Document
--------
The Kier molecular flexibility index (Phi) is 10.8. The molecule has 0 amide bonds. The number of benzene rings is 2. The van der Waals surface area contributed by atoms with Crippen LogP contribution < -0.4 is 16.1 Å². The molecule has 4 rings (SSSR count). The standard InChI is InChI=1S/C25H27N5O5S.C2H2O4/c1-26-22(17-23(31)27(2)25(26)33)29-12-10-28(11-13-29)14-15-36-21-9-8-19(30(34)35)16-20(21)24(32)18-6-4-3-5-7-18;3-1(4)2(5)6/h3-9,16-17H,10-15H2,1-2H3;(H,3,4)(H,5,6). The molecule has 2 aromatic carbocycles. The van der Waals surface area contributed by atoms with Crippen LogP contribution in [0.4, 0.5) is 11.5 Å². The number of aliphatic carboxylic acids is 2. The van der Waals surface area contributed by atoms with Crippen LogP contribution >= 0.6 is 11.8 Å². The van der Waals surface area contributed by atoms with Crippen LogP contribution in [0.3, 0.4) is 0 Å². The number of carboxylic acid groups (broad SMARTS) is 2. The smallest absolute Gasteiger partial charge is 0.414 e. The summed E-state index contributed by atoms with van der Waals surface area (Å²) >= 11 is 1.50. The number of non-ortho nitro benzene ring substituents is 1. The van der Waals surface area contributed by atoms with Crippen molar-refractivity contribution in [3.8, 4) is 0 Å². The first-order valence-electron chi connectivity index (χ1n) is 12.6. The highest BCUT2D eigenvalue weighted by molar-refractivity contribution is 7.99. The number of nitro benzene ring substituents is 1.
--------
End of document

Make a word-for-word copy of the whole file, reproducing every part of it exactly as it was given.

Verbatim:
The Kier molecular flexibility index (Phi) is 10.8. The molecule has 0 amide bonds. The number of benzene rings is 2. The van der Waals surface area contributed by atoms with Crippen LogP contribution < -0.4 is 16.1 Å². The molecule has 4 rings (SSSR count). The standard InChI is InChI=1S/C25H27N5O5S.C2H2O4/c1-26-22(17-23(31)27(2)25(26)33)29-12-10-28(11-13-29)14-15-36-21-9-8-19(30(34)35)16-20(21)24(32)18-6-4-3-5-7-18;3-1(4)2(5)6/h3-9,16-17H,10-15H2,1-2H3;(H,3,4)(H,5,6). The molecule has 2 aromatic carbocycles. The van der Waals surface area contributed by atoms with Crippen LogP contribution in [0.4, 0.5) is 11.5 Å². The number of aliphatic carboxylic acids is 2. The van der Waals surface area contributed by atoms with Crippen LogP contribution >= 0.6 is 11.8 Å². The van der Waals surface area contributed by atoms with Crippen LogP contribution in [0.3, 0.4) is 0 Å². The number of carboxylic acid groups (broad SMARTS) is 2. The smallest absolute Gasteiger partial charge is 0.414 e. The summed E-state index contributed by atoms with van der Waals surface area (Å²) >= 11 is 1.50. The number of non-ortho nitro benzene ring substituents is 1. The van der Waals surface area contributed by atoms with Crippen molar-refractivity contribution in [3.8, 4) is 0 Å². The first-order valence-electron chi connectivity index (χ1n) is 12.6. The highest BCUT2D eigenvalue weighted by molar-refractivity contribution is 7.99. The number of nitro benzene ring substituents is 1.